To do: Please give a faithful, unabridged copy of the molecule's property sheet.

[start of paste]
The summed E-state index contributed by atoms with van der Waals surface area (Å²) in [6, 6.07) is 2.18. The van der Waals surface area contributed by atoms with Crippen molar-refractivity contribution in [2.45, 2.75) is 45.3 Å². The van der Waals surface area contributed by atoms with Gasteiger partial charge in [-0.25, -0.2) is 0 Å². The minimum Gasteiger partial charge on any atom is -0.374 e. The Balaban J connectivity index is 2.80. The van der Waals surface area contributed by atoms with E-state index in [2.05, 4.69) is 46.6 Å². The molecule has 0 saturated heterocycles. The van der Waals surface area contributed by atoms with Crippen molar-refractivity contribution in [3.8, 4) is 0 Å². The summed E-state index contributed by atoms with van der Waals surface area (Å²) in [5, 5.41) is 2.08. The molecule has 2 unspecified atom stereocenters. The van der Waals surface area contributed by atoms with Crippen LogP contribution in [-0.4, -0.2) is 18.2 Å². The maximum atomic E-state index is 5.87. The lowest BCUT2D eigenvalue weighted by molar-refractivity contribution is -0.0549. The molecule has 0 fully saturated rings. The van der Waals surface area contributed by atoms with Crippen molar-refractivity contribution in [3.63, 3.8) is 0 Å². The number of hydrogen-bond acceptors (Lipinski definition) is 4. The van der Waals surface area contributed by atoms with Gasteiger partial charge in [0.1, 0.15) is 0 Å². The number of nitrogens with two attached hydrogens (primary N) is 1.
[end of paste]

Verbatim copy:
The summed E-state index contributed by atoms with van der Waals surface area (Å²) in [6, 6.07) is 2.18. The van der Waals surface area contributed by atoms with Crippen molar-refractivity contribution in [2.45, 2.75) is 45.3 Å². The van der Waals surface area contributed by atoms with Gasteiger partial charge in [-0.25, -0.2) is 0 Å². The minimum Gasteiger partial charge on any atom is -0.374 e. The Balaban J connectivity index is 2.80. The van der Waals surface area contributed by atoms with E-state index in [2.05, 4.69) is 46.6 Å². The molecule has 0 saturated heterocycles. The van der Waals surface area contributed by atoms with Crippen molar-refractivity contribution in [3.8, 4) is 0 Å². The summed E-state index contributed by atoms with van der Waals surface area (Å²) in [5, 5.41) is 2.08. The molecule has 2 unspecified atom stereocenters. The van der Waals surface area contributed by atoms with Crippen LogP contribution in [-0.4, -0.2) is 18.2 Å². The maximum atomic E-state index is 5.87. The lowest BCUT2D eigenvalue weighted by molar-refractivity contribution is -0.0549. The molecule has 0 fully saturated rings. The van der Waals surface area contributed by atoms with Crippen molar-refractivity contribution in [3.63, 3.8) is 0 Å². The number of hydrogen-bond acceptors (Lipinski definition) is 4. The van der Waals surface area contributed by atoms with Gasteiger partial charge in [0.1, 0.15) is 0 Å². The number of nitrogens with two attached hydrogens (primary N) is 1.